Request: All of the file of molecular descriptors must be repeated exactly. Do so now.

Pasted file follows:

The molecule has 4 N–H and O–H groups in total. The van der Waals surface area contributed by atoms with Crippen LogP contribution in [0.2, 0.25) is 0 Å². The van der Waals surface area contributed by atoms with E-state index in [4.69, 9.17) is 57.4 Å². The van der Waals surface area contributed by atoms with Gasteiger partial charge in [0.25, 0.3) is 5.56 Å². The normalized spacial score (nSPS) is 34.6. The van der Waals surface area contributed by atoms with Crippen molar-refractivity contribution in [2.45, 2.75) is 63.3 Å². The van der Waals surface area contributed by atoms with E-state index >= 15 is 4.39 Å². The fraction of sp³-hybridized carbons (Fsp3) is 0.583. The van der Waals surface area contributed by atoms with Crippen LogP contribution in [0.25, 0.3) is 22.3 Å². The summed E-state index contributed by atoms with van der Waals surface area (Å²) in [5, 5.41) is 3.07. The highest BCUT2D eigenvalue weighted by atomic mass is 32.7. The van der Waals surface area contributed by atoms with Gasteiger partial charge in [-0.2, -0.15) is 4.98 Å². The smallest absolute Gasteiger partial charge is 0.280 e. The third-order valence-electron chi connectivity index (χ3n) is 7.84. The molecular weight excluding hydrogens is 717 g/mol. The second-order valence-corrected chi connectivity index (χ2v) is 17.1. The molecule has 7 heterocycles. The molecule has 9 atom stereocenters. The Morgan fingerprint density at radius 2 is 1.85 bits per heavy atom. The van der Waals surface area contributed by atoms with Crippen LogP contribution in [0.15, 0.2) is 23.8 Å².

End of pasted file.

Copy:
The molecule has 4 N–H and O–H groups in total. The van der Waals surface area contributed by atoms with Crippen LogP contribution in [0.2, 0.25) is 0 Å². The van der Waals surface area contributed by atoms with E-state index in [4.69, 9.17) is 57.4 Å². The van der Waals surface area contributed by atoms with Gasteiger partial charge in [0.25, 0.3) is 5.56 Å². The normalized spacial score (nSPS) is 34.6. The van der Waals surface area contributed by atoms with Crippen molar-refractivity contribution in [2.45, 2.75) is 63.3 Å². The van der Waals surface area contributed by atoms with E-state index >= 15 is 4.39 Å². The fraction of sp³-hybridized carbons (Fsp3) is 0.583. The van der Waals surface area contributed by atoms with Crippen LogP contribution in [0.25, 0.3) is 22.3 Å². The summed E-state index contributed by atoms with van der Waals surface area (Å²) in [5, 5.41) is 3.07. The highest BCUT2D eigenvalue weighted by atomic mass is 32.7. The van der Waals surface area contributed by atoms with Gasteiger partial charge in [-0.2, -0.15) is 4.98 Å². The smallest absolute Gasteiger partial charge is 0.280 e. The third-order valence-electron chi connectivity index (χ3n) is 7.84. The molecular weight excluding hydrogens is 717 g/mol. The second-order valence-corrected chi connectivity index (χ2v) is 17.1. The molecule has 7 heterocycles. The molecule has 9 atom stereocenters. The Morgan fingerprint density at radius 2 is 1.85 bits per heavy atom. The van der Waals surface area contributed by atoms with Crippen LogP contribution in [0.15, 0.2) is 23.8 Å².